Tuberculosis (TB) is the leading cause of infectious disease deaths globally. With TB incidence currently decreasing by 2% annually, achieving the World Health Organization?s ENDTB goal of TB elimination by 2050 will require a substantial reworking of our TB control approach. Previous elimination strategies for other diseases have only been successful once spatial variation in disease incidence was identified and then locally relevant interventions implemented. TB elimination strategies require longitudinal TB cohorts that incorporate detailed spatial information. South Africa is an ideal setting for our work with both the second highest TB incidence globally and a central National Health Laboratory Service (NHLS) database of routinely-collected laboratory results. We propose to develop a ten-year national TB cohort with the ability to track patients for up to ten years, including spatial location data and HIV status, using national NHLS data. We hypothesize that NHLS data can be used to identify key metrics in the TB care cascade, at the facility level, and evaluate the impact of HIV treatment scale-up and the roll-out of new diagnostics on the TB epidemic in South Africa.
In aim 1 a we will use probabilistic record linkage to create unique patient identifiers in the NHLS data for all TB patients, allowing us to link an individual?s test results and track those confirmed cases spatially and temporally, and incorporating HIV test results.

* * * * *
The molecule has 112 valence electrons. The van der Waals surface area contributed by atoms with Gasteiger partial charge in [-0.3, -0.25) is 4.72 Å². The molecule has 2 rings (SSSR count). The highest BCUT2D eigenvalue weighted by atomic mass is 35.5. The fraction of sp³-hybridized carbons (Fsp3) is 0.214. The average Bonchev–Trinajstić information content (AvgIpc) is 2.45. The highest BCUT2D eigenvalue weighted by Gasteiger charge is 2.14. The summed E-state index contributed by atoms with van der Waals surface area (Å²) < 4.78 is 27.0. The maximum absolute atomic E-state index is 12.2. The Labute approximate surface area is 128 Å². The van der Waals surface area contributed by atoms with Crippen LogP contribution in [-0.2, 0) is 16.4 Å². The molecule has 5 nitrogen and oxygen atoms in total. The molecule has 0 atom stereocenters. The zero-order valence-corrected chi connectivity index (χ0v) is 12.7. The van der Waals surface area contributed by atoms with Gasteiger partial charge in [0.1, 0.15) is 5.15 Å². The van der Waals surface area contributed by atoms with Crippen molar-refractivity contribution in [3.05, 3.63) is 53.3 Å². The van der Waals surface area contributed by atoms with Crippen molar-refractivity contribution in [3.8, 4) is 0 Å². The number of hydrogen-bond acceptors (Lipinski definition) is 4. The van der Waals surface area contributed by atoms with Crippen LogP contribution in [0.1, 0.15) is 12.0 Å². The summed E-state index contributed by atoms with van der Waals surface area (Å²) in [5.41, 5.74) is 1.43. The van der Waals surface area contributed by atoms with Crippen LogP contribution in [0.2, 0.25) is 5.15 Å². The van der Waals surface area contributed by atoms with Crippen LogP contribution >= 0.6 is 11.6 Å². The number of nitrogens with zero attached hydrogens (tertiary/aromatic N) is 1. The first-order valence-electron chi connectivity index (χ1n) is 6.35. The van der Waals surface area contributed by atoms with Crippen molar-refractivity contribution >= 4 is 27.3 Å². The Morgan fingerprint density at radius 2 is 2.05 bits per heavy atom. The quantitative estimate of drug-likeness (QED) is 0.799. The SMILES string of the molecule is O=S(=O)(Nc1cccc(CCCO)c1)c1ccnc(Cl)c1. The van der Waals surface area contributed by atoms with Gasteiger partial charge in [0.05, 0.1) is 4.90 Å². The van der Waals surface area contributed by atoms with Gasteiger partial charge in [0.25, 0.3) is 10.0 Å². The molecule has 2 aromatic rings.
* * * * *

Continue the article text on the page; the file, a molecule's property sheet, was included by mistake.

In aim 1 b, we will identify key steps in the TB care cascade and augment our ten-year cohort with data from clinic chart reviews.
In aim 1 c, we will identify locations with gaps in specific care cascade steps, common patient movement patterns during TB treatment and identify locations with potential higher burden of disease based on molecular test variables.
In aim 2 we will quantify the relationship between HIV treatment levels and TB incidence, at the facility level.
In aim 3 we will evaluate the association between GeneXpert Ultra ?trace? results and repeat TB episodes to enhance the interpretation of these new diagnostic results. This contribution is significant because it will develop a national ten-year cohort of TB patients tracking them longitudinally and spatially during treatment, enabling local public health professionals to develop locally appropriate interventions to close gaps in the TB care cascade and understand the impact of interventions and new TB diagnostics. The proposed work is innovative because it will provide the first cohort of this kind in a high burden setting, with the longitudinal and spatial nature of these data allowing for unprecedented capture of TB care and the impact of interventions. This will allow policy makers to design locally-relevant interventions targeting specific gaps in TB care and highly mobile populations, preventing further spread and ultimately reducing disease and mortality due to TB. By using routinely collected laboratory data, our model adds minimal financial costs and can be adapted for similar TB high-burden, middle-income settings with large laboratory datasets.
The proposed research is relevant to public health because it will provide a framework to use routinely collected South African laboratory data to track tuberculosis (TB) patients through time and space, incorporating HIV data. This will allow us to define the TB care cascade nationally and by facility (clinic/hospital), incorporating patients? movements, thus enabling the targeting of these locations with locally appropriate interventions. We will also be able to evaluate the impact of HIV treatment scale-up and introduction of new TB diagnostics on TB morbidity and mortality ? directly relevant to the NIH?s mission of reducing morbidity and mortality due to tuberculosis.